There are a lot of IFers who exercise hard with weights and look awesome. I like weights; lifting them is effective, resistance levels can be modified to work for virtually everyone, they’re great! In fact the bulk of the wisdoms, principles, and methods I incorporate in Spinal Flow I learned in the weight room. Weights have been extremely good to me. However, not everyone has time for, nor access to a gym, and with F5 I’ve discovered time or not, the gym isn’t necessary unless you are trying to gain bodybuilder type mass, and most people aren’t.
My original challenge with Spinal Flow was to see if I could create a home program for neck and back pain, that doubled for total body fitness. One that rivaled my gym based physical therapy routine utilizing free weights and weight machines. It took a couple years of research and testing, but Spinal Flow worked out exceptionally well. Most remarkable was the more I shortened it, the more liked it, the more I wanted to do it, and the better it worked. This worked, all the way down to 5 minutes of exercise per day, and that’s all I do, and teach, now.
The Spinal Flow Yoga sequences are described elsewhere, and not the subject of this page, but I wanted to set the context in which HPIF was developed. I wanted a diet that was effective, simple, inexpensive, and worked, even if you are only exercising for 5 minutes. Above all I wanted a diet that doesn’t end when you reach your weight goal, but rather evolves smoothly into a lifestyle where you live your goal, rather than bouncing off of it. Because that’s what I have to do if I don’t want to shame myself in my instructional videos. By working on HPIF and F5 simultaneously they became synergistic, one helping the other, with the combination being greater than the sums. F5 building/maintaining muscle and metabolism, while HPIF burned fat, providing enough high quality protein to keep getting stronger and keep the metabolism high. For me weight loss averaged 0.68 pounds PER DAY, whereas the protein on what would otherwise be a hard fasting day prevented my body from having to catabolize its own protein (aka my muscle) so I fast myself muscular, not scrawny. The latter of which in hindsight did happen when I tried some of my longer fasts in my early IF adventures of the past 6 years (see pic-3 below).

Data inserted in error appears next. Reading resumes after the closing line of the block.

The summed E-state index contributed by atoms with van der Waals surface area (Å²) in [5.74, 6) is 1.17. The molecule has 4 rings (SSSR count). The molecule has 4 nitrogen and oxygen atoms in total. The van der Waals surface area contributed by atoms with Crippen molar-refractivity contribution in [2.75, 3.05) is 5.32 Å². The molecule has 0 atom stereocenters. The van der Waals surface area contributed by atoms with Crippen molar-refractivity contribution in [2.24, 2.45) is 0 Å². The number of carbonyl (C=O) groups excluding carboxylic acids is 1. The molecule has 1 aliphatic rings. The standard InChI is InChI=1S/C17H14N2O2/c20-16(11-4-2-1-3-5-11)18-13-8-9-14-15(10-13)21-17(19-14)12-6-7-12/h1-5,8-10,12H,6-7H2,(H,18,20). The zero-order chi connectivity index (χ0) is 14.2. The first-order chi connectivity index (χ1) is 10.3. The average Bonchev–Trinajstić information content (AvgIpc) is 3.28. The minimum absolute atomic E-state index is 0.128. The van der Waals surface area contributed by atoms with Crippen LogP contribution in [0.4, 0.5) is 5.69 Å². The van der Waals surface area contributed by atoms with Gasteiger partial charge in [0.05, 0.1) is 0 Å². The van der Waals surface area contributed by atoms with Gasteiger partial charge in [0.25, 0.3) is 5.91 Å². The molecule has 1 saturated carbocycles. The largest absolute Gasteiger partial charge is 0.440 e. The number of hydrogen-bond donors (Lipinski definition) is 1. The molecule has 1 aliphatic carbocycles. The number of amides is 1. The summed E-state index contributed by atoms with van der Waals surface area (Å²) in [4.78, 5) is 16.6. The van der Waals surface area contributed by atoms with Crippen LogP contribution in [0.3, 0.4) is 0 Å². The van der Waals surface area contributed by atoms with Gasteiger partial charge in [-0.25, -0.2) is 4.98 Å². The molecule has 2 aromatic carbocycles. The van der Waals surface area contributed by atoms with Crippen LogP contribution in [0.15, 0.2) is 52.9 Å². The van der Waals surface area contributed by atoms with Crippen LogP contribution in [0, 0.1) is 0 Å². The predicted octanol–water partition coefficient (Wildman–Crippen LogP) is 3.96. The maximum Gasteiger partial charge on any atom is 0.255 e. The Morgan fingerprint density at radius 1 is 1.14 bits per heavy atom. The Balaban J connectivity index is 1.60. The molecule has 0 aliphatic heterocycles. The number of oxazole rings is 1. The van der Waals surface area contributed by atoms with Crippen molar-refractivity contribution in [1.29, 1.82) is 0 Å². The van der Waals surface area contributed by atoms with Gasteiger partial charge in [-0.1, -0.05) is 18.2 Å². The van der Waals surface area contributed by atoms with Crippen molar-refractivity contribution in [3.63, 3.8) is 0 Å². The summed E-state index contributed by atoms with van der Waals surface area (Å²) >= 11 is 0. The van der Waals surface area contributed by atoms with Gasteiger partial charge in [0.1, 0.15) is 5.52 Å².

How it went for me…
2: Another, fat.
This is how the belly looked when I didn’t know anyone was watching. Not terrible but with my bad shoulder, I was starting to think “this is how it is.” I was still smart, still blogging, still knew my research. I think I was 5’10” 200 lb, “mostly muscle” whatever that means, cancer risk about doubled and high blood pressure my new norm.
5: Legs too
L3 Lunges, LoBrids, SideOuts and BalCas for hip and leg strength. Some F5 exercises are old standards, others I created or modified, but I think my unique approach to each, and the creation of the system as a whole, is how I’m making bodyweight so effective.
Anyway, the proof is in the pudding.
6: More than cosmetic
No more high blood pressure! The very unexpected, and unprecedented, benefit. From what I think is a combination of the weight loss, and cardio benefits of my hybrid yoga sequence is an exceptional cardiovascular profile, with a resting heart rate close one beat above Lance Armstrong’s best.
I was going to put a FAQ in here explaining all the whys, but it’s currently over 10 pages, I still have a long way to go on it, and other things need completion first. So while the deeper why’s of HPIF get long winded the what and how are fairly straight forward. And people have been asking, so I’m putting how-to of HPIF in the member locker for anyone who wants to try it out. If anyone has questions or ideas they can put them in the comments section at the bottom of the page, answers for which I may add to the future FAQ. Also freely available is the blog on my experiences with IF, written when I first started fasting in 2015. About 80% of that blog I still endorse. Additional thoughts on the 20% I have changed my mind on, I’ll plan to add in the FAQ.
How HPIF is Done…